Interview with Christy Hale, Breeder behind the Halestorm Kennel
Where do I live? How many years in dogs? How many years as a breeder?
Christy Hale: I live in Hendersonville, Tennessee. I started showing dogs in 1982. I have only recently become a breeder as of 2020.
What is my kennel name? How many dogs do I currently keep?
Christy Hale: My kennel name is Halestorm Kennel. I currently have six dogs.
Which show dogs from the past have been my noteworthy winners?
Christy Hale: My most noteworthy winners are actually more current dogs. GCHG Halestorm-Suma This Is Unbelievable CGG FDC YKN ATT FCAT CA (Ripley) is my top-ranked dog, finishing No. 2 German Shorthaired Pointer Breed for 2022 and BOS at our 2022 National.
Which have been my most influential sires and dams?
Christy Hale: My foundation bitch is definitely the star in my success. GCHB CH Suma’s For The Fun Of It JH RN FLAT CGC TRN CAA FDC VC.GSP (Reece) produced Ripley in her first litter and some beautiful upcoming puppies in her last litter.
Can I talk a bit about my facilities? Where are my puppies whelped? How are they raised?
Christy Hale: I do not have a kennel building, per say. Our dogs stay in our house, have a spacious backyard for exercise, and completely make us fight for couch space. I have a whelping room inside my house, and when the puppies are ready for the next step, we have an amazing area in our bonus room for all the Puppy Culture they could ask for. My goal is to expose them to everything I can find so that they have the best start in life.
What is my “process” for selecting Show Puppies? Performance Puppies? Field Puppies?
Christy Hale: I have the best mentors I could ever ask for in this new journey of breeding. I am blessed that they are willing to evaluate, talk, teach, and answer my hundreds of questions. As a whole, we piece together many things besides just the “look” of a puppy to determine the best fit for that puppy.
Do I compete in Companion Events? Performance Events?
Christy Hale: I do compete in a lot of dog sports. My dogs have titled in Field Work, Rally, Dock Diving, Lure Coursing, Scent Work, and many fun titles.
Are Field Trials or parent club Hunt Tests important to me?
Christy Hale: Yes, I believe the GSP should be able to perform in the field and in the show ring. I have participated in both Field Trials and Hunt Tests and enjoyed them both.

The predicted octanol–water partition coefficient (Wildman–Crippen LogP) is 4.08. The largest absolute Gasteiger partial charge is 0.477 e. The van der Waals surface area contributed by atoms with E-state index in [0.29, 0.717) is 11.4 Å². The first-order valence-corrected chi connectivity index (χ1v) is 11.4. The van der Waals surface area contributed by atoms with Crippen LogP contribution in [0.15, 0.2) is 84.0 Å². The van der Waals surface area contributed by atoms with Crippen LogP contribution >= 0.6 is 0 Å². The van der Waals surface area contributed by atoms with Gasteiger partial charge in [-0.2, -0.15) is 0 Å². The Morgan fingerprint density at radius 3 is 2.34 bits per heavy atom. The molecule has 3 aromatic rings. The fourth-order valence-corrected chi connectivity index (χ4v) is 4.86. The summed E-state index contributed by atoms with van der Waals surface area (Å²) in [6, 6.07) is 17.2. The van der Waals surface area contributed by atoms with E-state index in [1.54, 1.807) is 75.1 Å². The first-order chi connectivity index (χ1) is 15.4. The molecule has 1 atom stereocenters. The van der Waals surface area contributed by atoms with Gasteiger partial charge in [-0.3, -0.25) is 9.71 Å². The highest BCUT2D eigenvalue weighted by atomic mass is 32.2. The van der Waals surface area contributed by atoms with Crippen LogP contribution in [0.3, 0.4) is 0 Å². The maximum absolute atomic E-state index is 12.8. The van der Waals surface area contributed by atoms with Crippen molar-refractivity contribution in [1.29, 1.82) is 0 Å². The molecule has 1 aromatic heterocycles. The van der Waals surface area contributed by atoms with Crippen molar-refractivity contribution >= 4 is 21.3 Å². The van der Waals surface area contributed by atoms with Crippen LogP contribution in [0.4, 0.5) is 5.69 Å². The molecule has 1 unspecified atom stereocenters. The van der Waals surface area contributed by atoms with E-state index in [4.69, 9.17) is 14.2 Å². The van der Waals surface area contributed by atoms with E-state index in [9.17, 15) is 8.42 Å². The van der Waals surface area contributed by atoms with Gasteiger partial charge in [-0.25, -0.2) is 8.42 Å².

How would I define “conditioning” as it relates to my breed?
Christy Hale: I believe our breed should be presented in excellent condition. Ours is an active breed that should be able to hunt all day or perform a task/job all day. That conditioning carries over to other dog sports. As with any athlete, performance is related to conditioning.
Are there any health-related concerns in my breed? Any special nutritional needs?
Christy Hale: Unfortunately, we do have issues with epilepsy in our breed. This is something our parent club continuously works on for research. We also require basic testing such as hips, elbows, hearts, and eyes. I would not say there are any special nutritional needs, but GSP require more calories during higher periods of work and training to maintain optimal weight.
Do I think my breed is supported by a sufficient number of preservation breeders?
Christy Hale: Yes.
Is my breed well suited to be a family dog? Who are the best candidates to own my breed?
Christy Hale: I believe the GSP can make a great family dog for an active family. They love to be with their people and can adapt to many living environments. However, they do require a significant amount of exercise and mental stimulation.
What is the biggest misconception about my breed? What is my breed’s best-kept secret?
Christy Hale: I think one big misconception is that the GSP cannot be a housedog and be a great hunting dog. This idea could not be any further from the truth. I think the best-kept secret is that they may be the best bed warmers on the planet!
If I could share a comment or two with judges of my breed, what would I like to say to them?
Christy Hale: Color does not matter! Structure should be foremost over color in determining your placements.
Do I have any words of wisdom to pass along to newer breeders?
Christy Hale: Since I consider myself very new to the art of breeding, I would say, without a doubt, talk to anyone and everyone you can, listen to the “deep-seed” breeders and absorb everything they are telling you. If you do not know what is generations behind your dogs, you cannot know where you are going with your program. As they say, knowledge is power.
For a bit of fun, what’s the most amusing thing I’ve ever experienced with a Sporting Dog?
Christy Hale: There are way too many amusing things that happen with this circus on a daily basis—LOL!
Are you looking for a German Shorthaired Pointer puppy?
The best way to ensure a long and happy relationship with a purebred dog is to purchase one from a responsible breeder. Not sure where to begin finding a breeder?
Contact the National Parent Club’s Breeder Referral person, which you can find on the AKC Breeder Referral Contacts page.
Want to help rescue and re-home a German Shorthaired Pointer dog?
Did you know nearly every recognized AKC purebred has a dedicated rescue group? Find your new best friend on the AKC Rescue Network Listing.
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